It took some time to realize that, underneath its undeniable haunting beauty, Captain Blood wasn’t really much of a game. Playing it meant flying around to random planets, going through the same tedious flight-simulator bits again and again, and then — if you were lucky and the planet you’d arrived at wasn’t entirely empty — having baffling conversations with all too loquacious aliens, never knowing what was just gibberish for the sake of it and what was some sort of vital clue. As Ulrich’s own words above would indicate, he and some other French developers really did seem to believe that making beautiful and conceptually original games like Captain Blood should absolve them from the hard work of testing, tweaking, and balancing them. And perhaps he had a point, at least momentarily. What with owners of slick new 16-bit machines like the Atari ST and Commodore Amiga eager to see them put through their audiovisual paces, gameplay really could fall by the wayside with few obvious consequences. Captain Blood sold more than 100,000 copies worldwide despite its faults. For ERE Informatique, it felt like a validation of their new direction.
So, on June 12, 1988, they announced the formation of a new sub-label for artsy games like Captain Blood in an elaborate “happening” at the storied Maison de la Radio on the Champs-Élysées. The master of ceremonies was none other than Alejandro Jodorowsky, the Chilean filmmaker who had spent $2 million in an abortive attempt to make a Dune movie back in the 1970s. The name of the sub-label, Exxos, was derived from the Greek prefix meaning “outward.” The conceit had it that Exxos was literally the god in the machines at ERE Informatique, the real mastermind of all their games. After Jodorowsky’s introduction, Ulrich stepped up to say his piece:
Ladies and gentlemen, the decision was not easy, but still, we have agreed to reveal to you the secret of our dynamism and creativity, which makes ERE Informatique a success. If there are sensitive people in the room, I ask them to be strong. They have nothing to fear if their vibrations are positive; the telluric forces will save them.
My friends, the inspiration does not fall from the sky, genius is not by chance. The inspiration and genius which designed Macadam Bumper is not the fabulous Rémi Herbulot. The inspiration and genius which led to Captain Blood is not the unquenchable Didier Bouchon nor your servant here.
It is Him! He who has lived hidden in our offices for months. He who comes from outside the Universe. He that we reveal today to the world, because the hour has come. I name Exxos. I ask you to say after me a few magic words to remind Him of His homeland: ata ata hoglo hulu, ata ata hoglo hulu…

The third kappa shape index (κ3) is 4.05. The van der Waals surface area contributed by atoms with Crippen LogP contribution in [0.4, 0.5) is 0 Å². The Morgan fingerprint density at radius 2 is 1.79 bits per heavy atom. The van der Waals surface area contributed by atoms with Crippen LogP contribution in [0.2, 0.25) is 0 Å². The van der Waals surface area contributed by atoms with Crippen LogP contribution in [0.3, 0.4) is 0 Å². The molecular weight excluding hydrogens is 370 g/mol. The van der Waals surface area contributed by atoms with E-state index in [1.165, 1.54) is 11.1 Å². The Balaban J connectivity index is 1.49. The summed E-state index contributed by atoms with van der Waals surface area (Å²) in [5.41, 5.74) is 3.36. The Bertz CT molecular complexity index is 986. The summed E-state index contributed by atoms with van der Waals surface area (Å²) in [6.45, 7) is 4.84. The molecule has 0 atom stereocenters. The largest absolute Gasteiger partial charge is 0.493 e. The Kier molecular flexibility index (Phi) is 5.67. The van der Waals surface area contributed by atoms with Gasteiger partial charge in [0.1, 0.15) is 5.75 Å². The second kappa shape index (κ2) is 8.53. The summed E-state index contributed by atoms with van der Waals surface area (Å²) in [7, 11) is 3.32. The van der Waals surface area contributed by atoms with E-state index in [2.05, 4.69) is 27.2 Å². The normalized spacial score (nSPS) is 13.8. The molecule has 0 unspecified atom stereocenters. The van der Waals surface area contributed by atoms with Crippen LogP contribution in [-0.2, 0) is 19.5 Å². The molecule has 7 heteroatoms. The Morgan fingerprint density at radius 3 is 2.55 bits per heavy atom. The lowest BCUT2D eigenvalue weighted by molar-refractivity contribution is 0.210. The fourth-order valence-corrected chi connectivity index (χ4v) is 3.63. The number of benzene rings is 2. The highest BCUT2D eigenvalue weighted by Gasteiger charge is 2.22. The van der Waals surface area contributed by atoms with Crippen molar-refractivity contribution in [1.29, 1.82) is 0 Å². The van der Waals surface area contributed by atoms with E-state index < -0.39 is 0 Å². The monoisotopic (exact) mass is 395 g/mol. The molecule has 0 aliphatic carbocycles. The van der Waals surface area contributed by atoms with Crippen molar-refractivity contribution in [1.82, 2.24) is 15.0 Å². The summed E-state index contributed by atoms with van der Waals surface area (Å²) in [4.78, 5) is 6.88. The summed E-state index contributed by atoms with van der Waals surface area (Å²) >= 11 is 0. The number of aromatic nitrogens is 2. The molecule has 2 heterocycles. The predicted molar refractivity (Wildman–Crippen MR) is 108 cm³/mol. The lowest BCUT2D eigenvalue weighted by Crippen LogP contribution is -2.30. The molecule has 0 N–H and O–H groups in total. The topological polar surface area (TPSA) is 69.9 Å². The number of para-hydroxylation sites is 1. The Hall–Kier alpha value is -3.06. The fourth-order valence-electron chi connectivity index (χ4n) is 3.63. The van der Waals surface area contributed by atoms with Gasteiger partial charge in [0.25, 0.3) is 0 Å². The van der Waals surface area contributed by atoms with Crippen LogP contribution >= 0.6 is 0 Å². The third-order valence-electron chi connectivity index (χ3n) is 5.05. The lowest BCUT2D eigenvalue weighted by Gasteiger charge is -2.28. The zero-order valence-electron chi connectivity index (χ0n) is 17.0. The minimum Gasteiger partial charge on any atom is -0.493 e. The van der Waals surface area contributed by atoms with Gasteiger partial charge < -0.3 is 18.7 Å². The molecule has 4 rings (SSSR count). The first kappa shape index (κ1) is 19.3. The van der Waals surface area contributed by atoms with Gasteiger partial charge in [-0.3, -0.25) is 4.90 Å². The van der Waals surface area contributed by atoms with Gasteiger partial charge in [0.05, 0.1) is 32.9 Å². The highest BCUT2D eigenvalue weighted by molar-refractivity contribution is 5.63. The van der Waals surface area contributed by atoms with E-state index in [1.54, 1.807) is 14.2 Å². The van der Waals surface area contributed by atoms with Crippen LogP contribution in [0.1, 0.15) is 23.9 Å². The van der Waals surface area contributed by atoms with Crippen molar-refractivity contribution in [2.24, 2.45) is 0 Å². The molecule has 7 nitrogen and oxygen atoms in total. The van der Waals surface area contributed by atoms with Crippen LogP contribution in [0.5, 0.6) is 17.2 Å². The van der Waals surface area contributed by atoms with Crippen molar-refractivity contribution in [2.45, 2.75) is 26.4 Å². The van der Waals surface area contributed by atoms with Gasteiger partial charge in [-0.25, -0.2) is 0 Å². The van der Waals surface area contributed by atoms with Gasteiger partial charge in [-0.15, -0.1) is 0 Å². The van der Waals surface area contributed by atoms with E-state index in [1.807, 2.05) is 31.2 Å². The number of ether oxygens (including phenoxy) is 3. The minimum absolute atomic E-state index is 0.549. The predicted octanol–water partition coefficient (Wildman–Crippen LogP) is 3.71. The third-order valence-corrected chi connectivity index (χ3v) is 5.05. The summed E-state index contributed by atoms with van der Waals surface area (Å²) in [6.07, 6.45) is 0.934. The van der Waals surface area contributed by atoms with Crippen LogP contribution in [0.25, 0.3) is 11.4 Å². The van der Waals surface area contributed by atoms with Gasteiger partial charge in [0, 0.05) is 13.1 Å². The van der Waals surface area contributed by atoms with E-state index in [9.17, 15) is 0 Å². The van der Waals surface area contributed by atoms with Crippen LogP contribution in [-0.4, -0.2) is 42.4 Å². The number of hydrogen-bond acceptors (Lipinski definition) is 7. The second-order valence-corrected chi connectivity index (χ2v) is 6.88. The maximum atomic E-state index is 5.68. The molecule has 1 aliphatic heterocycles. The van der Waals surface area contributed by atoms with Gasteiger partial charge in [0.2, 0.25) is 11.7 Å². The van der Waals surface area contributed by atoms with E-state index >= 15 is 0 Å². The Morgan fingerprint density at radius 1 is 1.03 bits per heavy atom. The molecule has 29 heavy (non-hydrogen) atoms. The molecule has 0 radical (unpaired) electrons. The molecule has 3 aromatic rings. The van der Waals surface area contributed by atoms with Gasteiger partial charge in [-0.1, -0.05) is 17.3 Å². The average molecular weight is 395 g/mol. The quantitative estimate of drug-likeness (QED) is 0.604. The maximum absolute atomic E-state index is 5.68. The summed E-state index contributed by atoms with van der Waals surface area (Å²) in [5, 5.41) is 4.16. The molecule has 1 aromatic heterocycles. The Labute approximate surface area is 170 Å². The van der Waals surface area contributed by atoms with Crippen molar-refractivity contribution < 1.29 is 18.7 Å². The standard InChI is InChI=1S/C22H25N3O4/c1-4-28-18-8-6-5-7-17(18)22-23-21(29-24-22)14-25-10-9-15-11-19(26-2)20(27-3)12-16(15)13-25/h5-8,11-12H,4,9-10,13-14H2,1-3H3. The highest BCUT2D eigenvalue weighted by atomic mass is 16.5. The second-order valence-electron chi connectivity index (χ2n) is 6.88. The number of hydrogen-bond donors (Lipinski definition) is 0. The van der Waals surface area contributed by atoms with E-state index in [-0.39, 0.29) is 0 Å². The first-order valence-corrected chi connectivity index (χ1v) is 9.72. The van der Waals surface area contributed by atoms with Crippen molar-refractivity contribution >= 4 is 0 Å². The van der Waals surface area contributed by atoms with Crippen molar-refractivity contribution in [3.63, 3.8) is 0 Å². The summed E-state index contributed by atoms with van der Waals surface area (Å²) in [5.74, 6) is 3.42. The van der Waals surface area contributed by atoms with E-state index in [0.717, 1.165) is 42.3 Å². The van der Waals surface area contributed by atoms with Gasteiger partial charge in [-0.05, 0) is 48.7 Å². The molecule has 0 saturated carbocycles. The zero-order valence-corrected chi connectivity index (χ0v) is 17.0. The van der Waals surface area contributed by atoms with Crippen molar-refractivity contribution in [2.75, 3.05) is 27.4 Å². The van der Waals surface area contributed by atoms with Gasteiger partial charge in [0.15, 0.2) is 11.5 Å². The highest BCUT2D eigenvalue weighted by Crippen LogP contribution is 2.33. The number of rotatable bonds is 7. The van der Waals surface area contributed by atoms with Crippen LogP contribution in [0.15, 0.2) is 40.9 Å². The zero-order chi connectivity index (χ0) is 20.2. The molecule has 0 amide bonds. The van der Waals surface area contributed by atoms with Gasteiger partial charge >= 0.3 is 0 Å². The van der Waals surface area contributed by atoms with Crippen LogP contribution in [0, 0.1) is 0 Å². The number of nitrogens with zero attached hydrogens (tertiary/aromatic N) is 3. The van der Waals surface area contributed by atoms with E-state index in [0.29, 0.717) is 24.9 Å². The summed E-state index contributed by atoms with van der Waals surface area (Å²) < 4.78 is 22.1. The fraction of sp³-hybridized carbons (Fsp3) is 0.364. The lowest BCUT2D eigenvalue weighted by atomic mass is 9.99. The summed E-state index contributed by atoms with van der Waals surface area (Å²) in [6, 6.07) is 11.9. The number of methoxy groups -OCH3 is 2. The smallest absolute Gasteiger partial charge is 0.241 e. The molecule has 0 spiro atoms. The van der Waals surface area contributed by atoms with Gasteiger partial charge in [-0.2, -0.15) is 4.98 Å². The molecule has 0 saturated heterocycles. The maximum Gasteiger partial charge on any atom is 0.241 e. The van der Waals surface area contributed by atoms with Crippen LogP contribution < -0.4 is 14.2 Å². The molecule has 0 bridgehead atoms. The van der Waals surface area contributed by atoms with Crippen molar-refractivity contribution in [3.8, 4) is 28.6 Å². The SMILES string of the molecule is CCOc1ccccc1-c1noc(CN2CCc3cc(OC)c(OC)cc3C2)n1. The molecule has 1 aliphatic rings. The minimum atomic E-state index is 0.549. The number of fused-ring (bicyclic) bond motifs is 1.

A group chant followed, more worthy of an occult ceremony than a business presentation.
Some months later, Rémi Herbulot’s Purple Saturn Day became the first big game to premiere on the Exxos label. It was a sort of avant-garde take on the Epyx Games sports series, if you can imagine such a thing. “O Exxos, you who showed us the path to the global success of Captain Blood, you who inspired those fabulous colorful swirls of spacetime!” prayed Philippe Ulrich before a bemused crowd of ordinary trade-show attendees. “Today it is the turn of Rémi Herbulot and Purple Saturn Day. Exxos, thank you!”
The shtick got old quickly. When ERE promoted the next Exxos game, a poorly designed point-and-click adventure called Chamber of the Sci-Fi Mutant Priestess, by dismembering a life-sized latex alien in the name of their god and distributing the pieces to assembled journalists, you could almost see the collective shrug that followed even in the French gaming press. Neither Purple Saturn Day nor Chamber of the Sci-Fi Mutant Priestess sold in anything like the numbers of Captain Blood.
Meanwhile Infogrames, ERE’s parent company, had gotten into serious financial trouble through over-expansion and over-investment. After a near-acquisition by the American publisher Epyx fell through at the last minute, Infogrames stopped paying the bills at ERE Informatique. Thanks no doubt to such ruthless cost-cutting, Infogrames would escape by the skin of their teeth, and in time would recover sufficient to become one of the biggest games publishers in the world. ERE, however, was finished. Philippe Ulrich and his little band of followers had been cast adrift along with their god. But never fear; their second act would prove almost as surprising as their first. For Ulrich and company were about to meet Dune.
Given the enormous popularity of the novel, one might have expected a Dune computer game long before this point. Yet, thanks to the high-profile but failed Dune film, the rights had been in limbo for the past five years.
As we saw in my previous article, the Dino De Laurentiis Corporation licensed the media rights to Dune — which included game rights — from Frank Herbert in 1982. About six months prior to the film’s release in December of 1984, they made a deal with Parker Brothers — best known as the maker of such evergreen family board games as Monopoly, Clue, and Risk — for a Dune videogame. But said game never materialized; the failure of the film, coupled with a troubled American home-computer marketplace and an all but annihilated post-Great Videogame Crash console marketplace, apparently made them think better of the idea. The Dino De Laurentiis Corporation went bankrupt in 1985, and Frank Herbert died the following year. Despite the inevitable flurry of litigation which followed these events, no one seemed to be quite sure for a long time just where the game rights now resided. The person who would at last break this logjam at decade’s end was a dapper 47-year-old Briton named Martin Alper.